Memorandum by Oona King MP (HOU 20)
Several organisations have submitted evidence
on the mounting problem of RTB, and the impact it is having on
the provision of affordable housing. I wish to briefly outline
some policy solutions to moderate the impact of Right to Buy in
areas of high demand. I will also set out the problem facing the
Ocean Estate in Tower Hamlets as an example of the unintended
and catastrophic effects RTB is now having.
In Tower Hamlets, RTB has increased 60 per cent
since 1997. Stephen Byers stated before the Urban Affairs Select
Committee in May that "there is clearly an opportunity to
exploit the right-to-buy provisions as they are presently drafted".
There is growing evidence of this abuse by a small group of mortgage
lenders and companies involved in property management.
Another type of abuse occurs when estate regeneration
schemes prompt significant numbers of tenants to submit RTBs in
the expectation that their properties will have to be bought back
by the council at full market value.
A £21.5 MILLION PROJECT
£28.5 MILLION RTB COSTS
On the Ocean Estate, £21.5 million is earmarked
for a housing demolition and refurbishment programme. If demolition
went ahead tomorrow, it would cost the Council £18.7 million
to compensate 156 existing leaseholders on the estate. The further
111 outstanding RTBs (most of which went in since the demolition
plans were raised) would cost the Council £9.8 millionie
a total £28.5 million cost for a £21.5 million project.
This is a clear example of how efforts to bring social housing
up to a decent standard are being thwarted.
Reduce the maximum RTB discount.
RTB maximum discount in London should be the same level as the
Right to Acquire discountapproximately £16,000. This
is the single most important change that will limit the damage
currently caused by RTB.
Extend the discount repayment period.
Originally five years under the last Government, it was reduced
to three years. It should now urgently be increased to seven years.
This would discourage property companies from becoming involved
in speculative purchases.
SUSPENDING RTB IN
While the suspension of the Right to Buy in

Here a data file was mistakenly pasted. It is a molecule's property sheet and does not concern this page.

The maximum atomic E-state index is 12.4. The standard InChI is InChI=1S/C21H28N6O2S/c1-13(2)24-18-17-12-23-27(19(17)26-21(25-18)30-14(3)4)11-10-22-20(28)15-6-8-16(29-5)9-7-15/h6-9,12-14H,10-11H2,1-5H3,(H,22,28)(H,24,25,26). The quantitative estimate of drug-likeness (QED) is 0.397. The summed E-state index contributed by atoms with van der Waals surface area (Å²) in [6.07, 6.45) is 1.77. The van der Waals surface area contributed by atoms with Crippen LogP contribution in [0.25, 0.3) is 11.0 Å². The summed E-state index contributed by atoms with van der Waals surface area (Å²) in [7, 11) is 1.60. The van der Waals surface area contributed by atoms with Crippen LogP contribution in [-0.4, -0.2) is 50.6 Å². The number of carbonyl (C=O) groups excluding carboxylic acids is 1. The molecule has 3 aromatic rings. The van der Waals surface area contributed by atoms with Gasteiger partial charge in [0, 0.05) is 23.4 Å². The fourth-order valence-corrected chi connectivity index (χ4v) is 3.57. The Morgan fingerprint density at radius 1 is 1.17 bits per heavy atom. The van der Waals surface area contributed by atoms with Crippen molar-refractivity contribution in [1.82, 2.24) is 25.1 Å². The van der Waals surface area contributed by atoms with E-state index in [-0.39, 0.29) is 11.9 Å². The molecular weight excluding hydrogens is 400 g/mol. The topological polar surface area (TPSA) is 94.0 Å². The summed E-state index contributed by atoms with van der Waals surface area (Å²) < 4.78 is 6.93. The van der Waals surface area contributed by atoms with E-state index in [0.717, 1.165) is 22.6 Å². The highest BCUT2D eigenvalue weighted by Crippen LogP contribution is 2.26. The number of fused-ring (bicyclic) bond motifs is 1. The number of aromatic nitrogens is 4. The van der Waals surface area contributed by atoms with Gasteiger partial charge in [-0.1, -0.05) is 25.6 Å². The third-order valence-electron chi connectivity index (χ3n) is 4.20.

regeneration areas would help protect funding earmarked for neighbourhood
regeneration, it would not have much impact in reducing the overall
numbers of properties lost each year. Suspending RTB on the Ocean
estate, for example, would still leave 95 per cent of the borough's
stock vulnerable. We must therefore consider the more wide-reaching
step of suspending the Right to Buy in areas of high demand.
Selective suspension along these lines would
require primary legislation. Tenants would therefore have notice
of the scheme's suspension a long time in advance, which might
encourage some to submit an application that they might not have
done otherwise. A similar situation arose when the regulations
lowering the maximum discount were introduced in 1999. The evidence
indicates that the numbers of applications increased dramatically
in the eight months between the beginning of consultation and
the date the regulations came into effect. For this reason, it
would be important to introduce disincentives mentioned (eg lower
discount) following a short consultation period.
If suspension is deemed too risky, then the
absolute minimum change to the rules must be that estates such
as the Ocean are able to ring-fence the receipts from RTB so that
money is recycled onto that estate to tackle the lack of decent
The Government must help low-income families
benefit from the opportunity of home ownership. RTB is not an
effective way of doing this. The uptake in RTB has coincided with
(or been encouraged by) the reduction in money available from
alternative schemes to help tenants into home ownership, such
as Cash Incentives. These were cut back following the introduction
of the Single Capital Pot. Any restrictions in RTB should be accompanied
by a short-term expansion in the number of Cash Incentive Scheme
grants available (this has happened recently and should continue
further). This would also free up a sizeable number of decent
quality family-sized units that are urgently needed by those who
have spent years in overcrowded or temporary housing.
Finally, the Government must consider ways to
make equity stakes widely available, so that the supply of social
housing stock is not reduced.